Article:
I, Mona Lisa – a netgalley book that I couldn’t resist. The Mona Lisa telling her own story – the painting itself? How would that work? Brilliantly, as it turns out! A great addition to my Alphabet Soup Reading Challenge, too.
I, Mona Lisa
by Natasha Solomons
Listen to my history. My adventures are worth hearing. I have lived many lifetimes and been loved by emperors, kings and thieves. I have survived kidnap and assault. Revolution and two world wars. But this is also a love story. And the story of what we will do for those we love.
In Leonardo da Vinci’s studio, bursting with genius imagination, towering commissions and needling patrons, as well as discontented muses, friends and rivals, sits the painting of the Mona Lisa. For five hundred tumultuous years, amid a whirlwind of power, money, intrigue, the portrait of Lisa del Giocondo is sought after and stolen. Over the centuries, few could hear her voice, but now she is ready to tell her own story, in her own words – a tale of rivalry, murder and heartbreak. Weaving through the years, she takes us from the dazzling world of Florentine studios to the French courts at Fontainebleau and Versailles, and into the Twentieth Century.
I, Mona Lisa is a deliciously vivid, compulsive and illuminating story about the lost and forgotten women throughout history.(goodreads)
I have a liking for art, although my taste is for the more modern variety. Well, not very modern; Impressionist to just before I was born! But I have seen the Mona Lisa, when I was a teenager. I don’t remember being impressed. I’d go back now, but the Louvre has encased her in bullet-proof glass, from what she says in this book. But oh, what a story! What a history! And at last I have some sort of handle on Leonardo, Michelangelo and Raphael, who all feature, larger than life, in this tale from Mona Lisa’s point of view.
She also has plenty to say about Mona Lisa del Giocondo, the woman Leonardo painted. But he turned her into his own muse, and never let her go.
I am taking it for granted that Natasha Solomons has got her history right. I haven’t checked, but it feels right. The weather, for a start. Renaissance Italy was a turbulent time for weather. There’s a great deal of rain and mud that ruins the maestro’s paintings, especially his more experimental works, and all up against the pressure of completion before the powerful ruler of Florence (brother of Pope Leo) loses patience. I am so glad I don’t have to toady to people like that in order to make a living–not just for myself, but for all my acolytes. They come to learn at Leonardo’s feet, but really to do all the boring bits that need to be done in an artist’s studio.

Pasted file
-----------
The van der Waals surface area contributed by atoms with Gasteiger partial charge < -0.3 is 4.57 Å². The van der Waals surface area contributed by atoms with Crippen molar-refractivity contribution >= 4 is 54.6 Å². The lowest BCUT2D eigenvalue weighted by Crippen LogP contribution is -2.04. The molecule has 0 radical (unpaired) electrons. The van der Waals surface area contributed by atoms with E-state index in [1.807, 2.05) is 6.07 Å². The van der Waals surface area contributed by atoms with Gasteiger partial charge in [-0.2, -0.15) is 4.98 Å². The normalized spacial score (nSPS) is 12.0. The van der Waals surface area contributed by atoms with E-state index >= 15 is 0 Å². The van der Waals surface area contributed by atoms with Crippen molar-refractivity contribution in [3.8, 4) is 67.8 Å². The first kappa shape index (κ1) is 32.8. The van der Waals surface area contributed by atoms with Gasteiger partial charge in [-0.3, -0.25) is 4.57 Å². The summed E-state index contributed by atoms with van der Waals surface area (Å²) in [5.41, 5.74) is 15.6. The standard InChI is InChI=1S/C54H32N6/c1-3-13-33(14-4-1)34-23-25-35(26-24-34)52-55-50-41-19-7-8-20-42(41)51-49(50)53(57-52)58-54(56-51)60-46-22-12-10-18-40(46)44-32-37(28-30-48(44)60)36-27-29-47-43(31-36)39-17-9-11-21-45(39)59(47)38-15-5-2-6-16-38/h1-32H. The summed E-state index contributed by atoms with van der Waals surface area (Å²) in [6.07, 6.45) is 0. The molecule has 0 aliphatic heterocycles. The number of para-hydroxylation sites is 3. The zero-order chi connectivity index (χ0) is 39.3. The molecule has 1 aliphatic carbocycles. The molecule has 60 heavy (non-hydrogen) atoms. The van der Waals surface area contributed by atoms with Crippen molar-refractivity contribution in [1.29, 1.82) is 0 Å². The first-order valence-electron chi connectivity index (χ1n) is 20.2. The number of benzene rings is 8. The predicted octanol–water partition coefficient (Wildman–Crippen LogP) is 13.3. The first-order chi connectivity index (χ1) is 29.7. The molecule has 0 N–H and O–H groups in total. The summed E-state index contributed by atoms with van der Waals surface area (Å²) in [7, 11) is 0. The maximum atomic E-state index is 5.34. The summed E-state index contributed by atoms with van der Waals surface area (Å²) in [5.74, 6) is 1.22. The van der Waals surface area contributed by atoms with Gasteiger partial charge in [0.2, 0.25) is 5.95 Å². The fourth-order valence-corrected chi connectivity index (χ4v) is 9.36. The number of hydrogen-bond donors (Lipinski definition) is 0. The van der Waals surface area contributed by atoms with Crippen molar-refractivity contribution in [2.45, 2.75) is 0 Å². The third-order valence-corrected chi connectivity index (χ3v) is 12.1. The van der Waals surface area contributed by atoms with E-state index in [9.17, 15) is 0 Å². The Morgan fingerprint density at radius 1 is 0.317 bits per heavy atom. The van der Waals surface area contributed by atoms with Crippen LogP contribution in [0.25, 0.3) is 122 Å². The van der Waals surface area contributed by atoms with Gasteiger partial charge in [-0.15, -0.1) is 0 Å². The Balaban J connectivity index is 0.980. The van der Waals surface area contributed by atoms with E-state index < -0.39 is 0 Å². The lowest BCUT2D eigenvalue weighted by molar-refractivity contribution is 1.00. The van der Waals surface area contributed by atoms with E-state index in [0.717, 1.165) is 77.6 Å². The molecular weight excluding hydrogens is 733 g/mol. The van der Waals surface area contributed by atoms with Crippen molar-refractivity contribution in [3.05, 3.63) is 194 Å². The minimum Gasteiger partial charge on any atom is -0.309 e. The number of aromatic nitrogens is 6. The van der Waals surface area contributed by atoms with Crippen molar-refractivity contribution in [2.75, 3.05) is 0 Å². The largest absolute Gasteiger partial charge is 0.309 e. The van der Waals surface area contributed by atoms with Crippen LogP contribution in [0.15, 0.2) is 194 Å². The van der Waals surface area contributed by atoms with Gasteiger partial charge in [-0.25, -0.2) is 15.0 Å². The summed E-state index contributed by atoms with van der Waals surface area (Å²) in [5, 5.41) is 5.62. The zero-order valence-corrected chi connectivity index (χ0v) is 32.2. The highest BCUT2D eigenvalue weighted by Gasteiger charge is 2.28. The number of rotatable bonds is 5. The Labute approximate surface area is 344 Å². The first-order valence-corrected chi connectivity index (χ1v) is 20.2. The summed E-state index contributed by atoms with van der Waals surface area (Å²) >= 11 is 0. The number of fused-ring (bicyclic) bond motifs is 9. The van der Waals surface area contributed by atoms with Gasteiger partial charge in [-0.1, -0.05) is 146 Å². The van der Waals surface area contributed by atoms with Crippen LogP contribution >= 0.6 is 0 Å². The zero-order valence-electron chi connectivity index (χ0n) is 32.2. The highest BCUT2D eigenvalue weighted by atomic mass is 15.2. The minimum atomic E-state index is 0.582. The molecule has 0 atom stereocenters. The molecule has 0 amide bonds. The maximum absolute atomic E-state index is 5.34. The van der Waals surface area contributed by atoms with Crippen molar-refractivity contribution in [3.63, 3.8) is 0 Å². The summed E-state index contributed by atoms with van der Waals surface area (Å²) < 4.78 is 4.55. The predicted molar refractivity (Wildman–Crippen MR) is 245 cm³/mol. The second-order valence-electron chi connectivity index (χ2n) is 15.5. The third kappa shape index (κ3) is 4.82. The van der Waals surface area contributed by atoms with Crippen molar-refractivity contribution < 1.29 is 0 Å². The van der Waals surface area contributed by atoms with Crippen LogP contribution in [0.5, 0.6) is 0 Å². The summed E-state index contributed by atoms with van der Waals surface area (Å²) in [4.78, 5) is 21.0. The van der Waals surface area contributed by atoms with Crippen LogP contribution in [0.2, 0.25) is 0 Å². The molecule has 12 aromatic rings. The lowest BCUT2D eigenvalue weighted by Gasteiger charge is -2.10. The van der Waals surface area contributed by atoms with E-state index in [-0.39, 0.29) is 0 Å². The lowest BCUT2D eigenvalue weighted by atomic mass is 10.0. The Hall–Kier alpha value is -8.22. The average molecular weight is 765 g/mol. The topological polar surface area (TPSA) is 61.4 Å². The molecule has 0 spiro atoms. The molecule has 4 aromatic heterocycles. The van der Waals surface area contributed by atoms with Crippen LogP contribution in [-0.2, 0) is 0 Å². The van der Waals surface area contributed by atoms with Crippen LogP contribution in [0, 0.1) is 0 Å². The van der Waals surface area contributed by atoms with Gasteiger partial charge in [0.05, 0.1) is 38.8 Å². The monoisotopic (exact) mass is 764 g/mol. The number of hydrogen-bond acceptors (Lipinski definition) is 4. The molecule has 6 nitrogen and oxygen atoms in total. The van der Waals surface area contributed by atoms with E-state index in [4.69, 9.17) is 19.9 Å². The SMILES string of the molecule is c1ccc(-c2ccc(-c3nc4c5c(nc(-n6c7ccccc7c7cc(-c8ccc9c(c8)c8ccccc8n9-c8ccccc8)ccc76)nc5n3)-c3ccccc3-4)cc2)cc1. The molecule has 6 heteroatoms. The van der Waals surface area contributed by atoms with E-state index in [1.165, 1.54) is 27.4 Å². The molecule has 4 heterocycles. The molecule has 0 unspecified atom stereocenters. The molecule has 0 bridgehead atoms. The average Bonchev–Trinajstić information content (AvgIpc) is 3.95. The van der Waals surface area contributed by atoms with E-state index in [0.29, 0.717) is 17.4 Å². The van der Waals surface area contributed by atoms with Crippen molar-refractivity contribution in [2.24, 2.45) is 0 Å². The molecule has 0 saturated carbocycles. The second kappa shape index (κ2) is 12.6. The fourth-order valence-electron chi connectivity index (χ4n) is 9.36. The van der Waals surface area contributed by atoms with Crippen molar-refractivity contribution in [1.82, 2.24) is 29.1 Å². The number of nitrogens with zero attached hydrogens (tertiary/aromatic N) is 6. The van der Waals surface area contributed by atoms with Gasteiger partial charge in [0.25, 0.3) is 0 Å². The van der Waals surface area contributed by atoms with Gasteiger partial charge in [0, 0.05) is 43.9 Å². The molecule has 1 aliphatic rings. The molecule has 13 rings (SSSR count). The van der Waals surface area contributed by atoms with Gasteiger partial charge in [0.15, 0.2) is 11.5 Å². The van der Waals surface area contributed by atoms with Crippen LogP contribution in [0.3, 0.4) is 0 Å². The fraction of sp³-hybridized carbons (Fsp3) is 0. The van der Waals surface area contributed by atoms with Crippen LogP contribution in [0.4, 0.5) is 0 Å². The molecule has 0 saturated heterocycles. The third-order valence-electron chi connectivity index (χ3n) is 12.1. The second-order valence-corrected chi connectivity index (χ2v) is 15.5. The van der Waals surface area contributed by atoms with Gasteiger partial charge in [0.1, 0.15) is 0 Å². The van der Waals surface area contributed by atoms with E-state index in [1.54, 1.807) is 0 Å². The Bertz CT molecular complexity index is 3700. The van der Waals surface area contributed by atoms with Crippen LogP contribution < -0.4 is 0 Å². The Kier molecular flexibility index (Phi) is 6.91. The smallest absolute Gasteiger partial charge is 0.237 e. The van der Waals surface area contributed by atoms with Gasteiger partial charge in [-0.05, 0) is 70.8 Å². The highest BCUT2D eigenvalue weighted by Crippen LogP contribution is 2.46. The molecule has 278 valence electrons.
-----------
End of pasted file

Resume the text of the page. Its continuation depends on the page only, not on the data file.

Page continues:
Solomons makes this more than a history, though. She traces the picture’s life through the centuries, to the horrible conditions within the king of France’s bathing suite–like a Roman baths, with rooms at different humidity and temperature. And the naked observers. It’s very funny at times, but pulls no punches, so if you take offence at nude men (even if they are kings) playing with themselves, look away now.
I really liked the way she skipped forward to make some point about her later existence, and the dangers she endured, but then returned to the narrative of life with Leonardo. Although it confused other reviewers.
It’s akin to time travel, since she’s travelling while Leonardo is just ageing. Several dangers she endured were unknown to me, but her World War 2 experience is very well handled.
Altogether I found this a gripping story, told with a real woman’s voice, even if she was a
painting work of art masterpiece icon goddess. Totally believable. I loved it.
5 thoughts on “Book Review | I, Mona Lisa @natashasolomons”
Wow! Jemima you’ve sold this book to me!
You had me at “the lost and forgotten women throughout history”! Definitely adding this one to my (long) list of potential reads.
I’m just getting caught up–this sounds like a great book. BTW, she went behind that bullet-proof glass a long time ago. I remember her being pretty locked up when I was there in… 1986? I also remember being shocked at how small the painting was!
I guessed as much – I seem to remember an attack on her – it was a long time ago. I would have seen her in about 66/67!
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